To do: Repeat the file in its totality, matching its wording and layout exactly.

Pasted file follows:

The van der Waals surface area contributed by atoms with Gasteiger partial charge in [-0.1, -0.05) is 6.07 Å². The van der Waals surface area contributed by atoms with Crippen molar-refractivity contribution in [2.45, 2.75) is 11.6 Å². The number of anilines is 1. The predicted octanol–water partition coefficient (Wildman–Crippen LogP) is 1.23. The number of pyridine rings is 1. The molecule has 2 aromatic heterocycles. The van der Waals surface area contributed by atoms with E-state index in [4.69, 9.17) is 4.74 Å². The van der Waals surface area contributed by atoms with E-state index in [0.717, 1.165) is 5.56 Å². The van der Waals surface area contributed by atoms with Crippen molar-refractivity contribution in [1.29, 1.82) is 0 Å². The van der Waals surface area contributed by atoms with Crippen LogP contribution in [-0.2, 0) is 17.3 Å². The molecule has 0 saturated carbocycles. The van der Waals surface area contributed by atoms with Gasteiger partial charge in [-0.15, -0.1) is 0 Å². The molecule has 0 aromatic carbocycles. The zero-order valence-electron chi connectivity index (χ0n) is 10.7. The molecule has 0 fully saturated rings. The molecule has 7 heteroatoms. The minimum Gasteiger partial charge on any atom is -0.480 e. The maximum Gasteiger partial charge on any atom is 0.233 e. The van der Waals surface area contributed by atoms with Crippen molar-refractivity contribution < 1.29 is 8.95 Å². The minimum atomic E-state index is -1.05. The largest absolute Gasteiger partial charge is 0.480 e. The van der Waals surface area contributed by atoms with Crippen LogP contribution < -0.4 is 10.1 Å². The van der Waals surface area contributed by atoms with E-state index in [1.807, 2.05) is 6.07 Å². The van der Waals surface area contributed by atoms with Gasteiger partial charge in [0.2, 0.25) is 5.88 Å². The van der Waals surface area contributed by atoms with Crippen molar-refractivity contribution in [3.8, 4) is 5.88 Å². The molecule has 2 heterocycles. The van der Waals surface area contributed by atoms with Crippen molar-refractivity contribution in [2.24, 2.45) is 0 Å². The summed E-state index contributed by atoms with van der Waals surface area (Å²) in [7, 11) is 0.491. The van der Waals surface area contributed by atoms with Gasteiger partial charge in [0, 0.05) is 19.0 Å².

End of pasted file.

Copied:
The van der Waals surface area contributed by atoms with Gasteiger partial charge in [-0.1, -0.05) is 6.07 Å². The van der Waals surface area contributed by atoms with Crippen molar-refractivity contribution in [2.45, 2.75) is 11.6 Å². The number of anilines is 1. The predicted octanol–water partition coefficient (Wildman–Crippen LogP) is 1.23. The number of pyridine rings is 1. The molecule has 2 aromatic heterocycles. The van der Waals surface area contributed by atoms with E-state index in [4.69, 9.17) is 4.74 Å². The van der Waals surface area contributed by atoms with E-state index in [0.717, 1.165) is 5.56 Å². The van der Waals surface area contributed by atoms with Crippen molar-refractivity contribution in [1.29, 1.82) is 0 Å². The van der Waals surface area contributed by atoms with Crippen LogP contribution in [-0.2, 0) is 17.3 Å². The molecule has 0 saturated carbocycles. The van der Waals surface area contributed by atoms with Gasteiger partial charge in [-0.15, -0.1) is 0 Å². The molecule has 0 aromatic carbocycles. The zero-order valence-electron chi connectivity index (χ0n) is 10.7. The molecule has 0 fully saturated rings. The molecule has 7 heteroatoms. The minimum Gasteiger partial charge on any atom is -0.480 e. The maximum Gasteiger partial charge on any atom is 0.233 e. The van der Waals surface area contributed by atoms with Crippen molar-refractivity contribution < 1.29 is 8.95 Å². The minimum atomic E-state index is -1.05. The largest absolute Gasteiger partial charge is 0.480 e. The van der Waals surface area contributed by atoms with Crippen LogP contribution < -0.4 is 10.1 Å². The van der Waals surface area contributed by atoms with E-state index in [1.807, 2.05) is 6.07 Å². The van der Waals surface area contributed by atoms with Gasteiger partial charge in [0.2, 0.25) is 5.88 Å². The van der Waals surface area contributed by atoms with Crippen molar-refractivity contribution in [3.8, 4) is 5.88 Å². The molecule has 2 heterocycles. The van der Waals surface area contributed by atoms with Crippen molar-refractivity contribution in [2.24, 2.45) is 0 Å². The summed E-state index contributed by atoms with van der Waals surface area (Å²) in [7, 11) is 0.491. The van der Waals surface area contributed by atoms with Gasteiger partial charge in [0, 0.05) is 19.0 Å².